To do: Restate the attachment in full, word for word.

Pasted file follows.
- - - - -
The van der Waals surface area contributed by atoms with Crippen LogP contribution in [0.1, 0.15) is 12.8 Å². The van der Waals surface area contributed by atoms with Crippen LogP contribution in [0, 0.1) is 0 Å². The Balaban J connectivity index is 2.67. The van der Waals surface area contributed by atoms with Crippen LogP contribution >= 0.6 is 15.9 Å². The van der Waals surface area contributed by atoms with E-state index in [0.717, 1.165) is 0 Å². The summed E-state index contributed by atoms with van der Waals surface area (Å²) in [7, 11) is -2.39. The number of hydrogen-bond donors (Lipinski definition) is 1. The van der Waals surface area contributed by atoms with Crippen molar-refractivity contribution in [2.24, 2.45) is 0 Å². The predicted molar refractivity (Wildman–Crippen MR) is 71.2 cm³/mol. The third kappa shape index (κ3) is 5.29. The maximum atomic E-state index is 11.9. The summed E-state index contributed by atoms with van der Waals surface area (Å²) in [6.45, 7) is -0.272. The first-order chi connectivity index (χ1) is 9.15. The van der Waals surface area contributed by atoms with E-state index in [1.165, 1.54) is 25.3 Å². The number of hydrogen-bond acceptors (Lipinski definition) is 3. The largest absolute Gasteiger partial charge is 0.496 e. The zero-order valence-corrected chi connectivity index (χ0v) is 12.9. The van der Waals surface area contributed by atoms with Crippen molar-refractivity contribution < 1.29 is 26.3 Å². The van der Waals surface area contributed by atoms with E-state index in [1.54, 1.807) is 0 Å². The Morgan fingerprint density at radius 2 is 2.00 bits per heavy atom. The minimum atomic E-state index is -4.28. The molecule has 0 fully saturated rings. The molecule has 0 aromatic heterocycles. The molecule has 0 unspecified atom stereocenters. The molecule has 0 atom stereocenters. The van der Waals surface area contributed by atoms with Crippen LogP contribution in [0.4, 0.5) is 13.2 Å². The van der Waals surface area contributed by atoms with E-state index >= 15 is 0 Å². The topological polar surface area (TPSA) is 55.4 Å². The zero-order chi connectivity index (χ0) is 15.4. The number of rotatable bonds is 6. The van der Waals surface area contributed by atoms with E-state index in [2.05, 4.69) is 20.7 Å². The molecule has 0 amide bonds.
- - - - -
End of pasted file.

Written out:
The van der Waals surface area contributed by atoms with Crippen LogP contribution in [0.1, 0.15) is 12.8 Å². The van der Waals surface area contributed by atoms with Crippen LogP contribution in [0, 0.1) is 0 Å². The Balaban J connectivity index is 2.67. The van der Waals surface area contributed by atoms with Crippen LogP contribution >= 0.6 is 15.9 Å². The van der Waals surface area contributed by atoms with E-state index in [0.717, 1.165) is 0 Å². The summed E-state index contributed by atoms with van der Waals surface area (Å²) in [7, 11) is -2.39. The number of hydrogen-bond donors (Lipinski definition) is 1. The van der Waals surface area contributed by atoms with Crippen molar-refractivity contribution in [2.24, 2.45) is 0 Å². The predicted molar refractivity (Wildman–Crippen MR) is 71.2 cm³/mol. The third kappa shape index (κ3) is 5.29. The maximum atomic E-state index is 11.9. The summed E-state index contributed by atoms with van der Waals surface area (Å²) in [6.45, 7) is -0.272. The first-order chi connectivity index (χ1) is 9.15. The van der Waals surface area contributed by atoms with E-state index in [1.165, 1.54) is 25.3 Å². The number of hydrogen-bond acceptors (Lipinski definition) is 3. The largest absolute Gasteiger partial charge is 0.496 e. The zero-order valence-corrected chi connectivity index (χ0v) is 12.9. The van der Waals surface area contributed by atoms with Crippen molar-refractivity contribution < 1.29 is 26.3 Å². The van der Waals surface area contributed by atoms with E-state index in [1.54, 1.807) is 0 Å². The Morgan fingerprint density at radius 2 is 2.00 bits per heavy atom. The minimum atomic E-state index is -4.28. The molecule has 0 fully saturated rings. The molecule has 0 aromatic heterocycles. The molecule has 0 unspecified atom stereocenters. The molecule has 0 atom stereocenters. The van der Waals surface area contributed by atoms with Crippen LogP contribution in [0.4, 0.5) is 13.2 Å². The van der Waals surface area contributed by atoms with E-state index >= 15 is 0 Å². The topological polar surface area (TPSA) is 55.4 Å². The zero-order chi connectivity index (χ0) is 15.4. The number of rotatable bonds is 6. The van der Waals surface area contributed by atoms with E-state index in [2.05, 4.69) is 20.7 Å². The molecule has 0 amide bonds.